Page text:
First I will say I have not seen the movie. I know the story hits me pretty hard so I’m waiting until I can watch it at home. I have read the book though and the movie isn’t what I am planning on discussing anyway.
I have seen a lot of criticisms of Chris as a person and some of them are right. He likely did make some stuff up about his career and things he’s done. The question is who hasn’t exaggerated their life at some point? Others are way off such as calling him a coward or a terrorist or denigrating his service because it was to the critic the wrong war for the wrong reasons (never mind that even the New York Times now admits that we did find WMDs in Iraq). These people don’t understand the nature of military service or what is involved. People in the service serve the politicians the people elect and their whims. Our only hope when we are sent somewhere is that we can do the job we were sent to do and bring everyone home alive. Chris Kyle did this with surgical precision and in a way only a small number will ever understand. Looking at a living thing through a high-power scope and making the kill or don’t kill decision creates a connection with the target that is almost intimate. To keep going out there over and over and doing that while not turning into a blubbering lunatic takes extraordinary mental discipline.
At the same time I’ve seen some criticisms of Kyle’s detractors thrown back I don’t care for either. Not because it’s aimed at the critics, but because some of it paints good people with a broad brush they don’t deserve. The comment in question was that anyone who does not serve in the military is a coward. I don’t agree with this. Some try and fail for medical reasons. Others just aren’t called to serve. A long time ago there was a study of people who enter the military, law enforcement and other “first responders” that found we are wired differently than most. Doesn’t mean those who don’t serve are cowards, just not hard wired to run towards the sound of trouble. However that doesn’t excuse Kyle’s detractors from being ignorant, sanctimonious assholes.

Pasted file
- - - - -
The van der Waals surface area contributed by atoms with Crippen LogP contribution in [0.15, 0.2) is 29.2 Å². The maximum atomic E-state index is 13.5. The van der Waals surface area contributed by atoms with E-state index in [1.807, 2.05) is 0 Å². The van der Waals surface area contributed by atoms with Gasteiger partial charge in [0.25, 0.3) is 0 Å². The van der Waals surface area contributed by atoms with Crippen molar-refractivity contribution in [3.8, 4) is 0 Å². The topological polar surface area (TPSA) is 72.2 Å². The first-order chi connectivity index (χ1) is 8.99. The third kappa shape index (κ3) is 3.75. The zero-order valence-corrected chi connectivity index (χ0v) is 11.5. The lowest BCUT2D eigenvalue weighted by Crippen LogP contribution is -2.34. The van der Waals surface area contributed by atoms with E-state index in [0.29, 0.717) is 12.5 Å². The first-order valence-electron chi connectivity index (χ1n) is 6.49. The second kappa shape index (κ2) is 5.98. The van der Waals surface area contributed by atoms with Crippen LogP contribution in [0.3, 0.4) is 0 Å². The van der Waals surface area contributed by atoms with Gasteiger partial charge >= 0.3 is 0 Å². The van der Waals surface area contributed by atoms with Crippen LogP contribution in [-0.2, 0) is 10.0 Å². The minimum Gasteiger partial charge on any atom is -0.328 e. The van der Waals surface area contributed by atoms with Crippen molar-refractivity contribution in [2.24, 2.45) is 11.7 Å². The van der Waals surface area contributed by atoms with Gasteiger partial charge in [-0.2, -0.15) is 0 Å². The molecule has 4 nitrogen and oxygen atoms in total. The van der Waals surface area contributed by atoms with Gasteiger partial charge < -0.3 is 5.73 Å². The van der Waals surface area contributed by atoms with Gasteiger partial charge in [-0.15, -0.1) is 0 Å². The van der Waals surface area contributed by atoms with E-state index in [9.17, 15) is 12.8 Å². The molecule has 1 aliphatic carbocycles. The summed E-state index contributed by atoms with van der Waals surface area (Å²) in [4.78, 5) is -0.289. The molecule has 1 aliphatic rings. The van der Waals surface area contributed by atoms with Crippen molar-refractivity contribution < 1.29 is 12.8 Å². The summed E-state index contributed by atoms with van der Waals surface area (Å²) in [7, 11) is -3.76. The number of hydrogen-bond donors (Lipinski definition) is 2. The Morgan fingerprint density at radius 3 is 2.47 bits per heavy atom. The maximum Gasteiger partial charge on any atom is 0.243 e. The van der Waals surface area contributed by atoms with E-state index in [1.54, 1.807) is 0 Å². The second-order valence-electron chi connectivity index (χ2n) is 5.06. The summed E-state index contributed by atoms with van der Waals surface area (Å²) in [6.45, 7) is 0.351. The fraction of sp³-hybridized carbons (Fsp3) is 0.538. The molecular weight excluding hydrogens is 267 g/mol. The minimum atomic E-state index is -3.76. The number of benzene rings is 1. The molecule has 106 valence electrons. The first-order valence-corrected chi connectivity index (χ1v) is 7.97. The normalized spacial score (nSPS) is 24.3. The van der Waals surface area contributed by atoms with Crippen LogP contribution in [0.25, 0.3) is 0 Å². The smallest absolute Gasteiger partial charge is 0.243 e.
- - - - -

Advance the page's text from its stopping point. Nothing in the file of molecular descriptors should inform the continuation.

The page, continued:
Greg “Pappy” Boyington is credited with saying: “Show me a hero, and I’ll show you a bum.” If you know who Greg Boyington was you know he’s spoke from personal experience, both as a hero and a bum. Chris Kyle had his faults, everyone does, but that doesn’t change the fact that he was a hero in Iraq and back at home where he died trying to help his brothers and sisters to deal with PTSD. Nothing can change that.
Even if it was from a while back.
The sad reality is that not only can the attack we saw in Paris, France happen here; they already have. A lot of digital ink has already been used discussing the event and how to deal with one should it happen to you. Greg Ellifritz of Active Response Training has an excellent analysis on the incident and potential responses to future events that I highly recommend everyone read. I would like to add that when the attackers are armed with a weapon designed to take out a tank (RPG) most building security will be worthless even if they can’t find someone to open the door.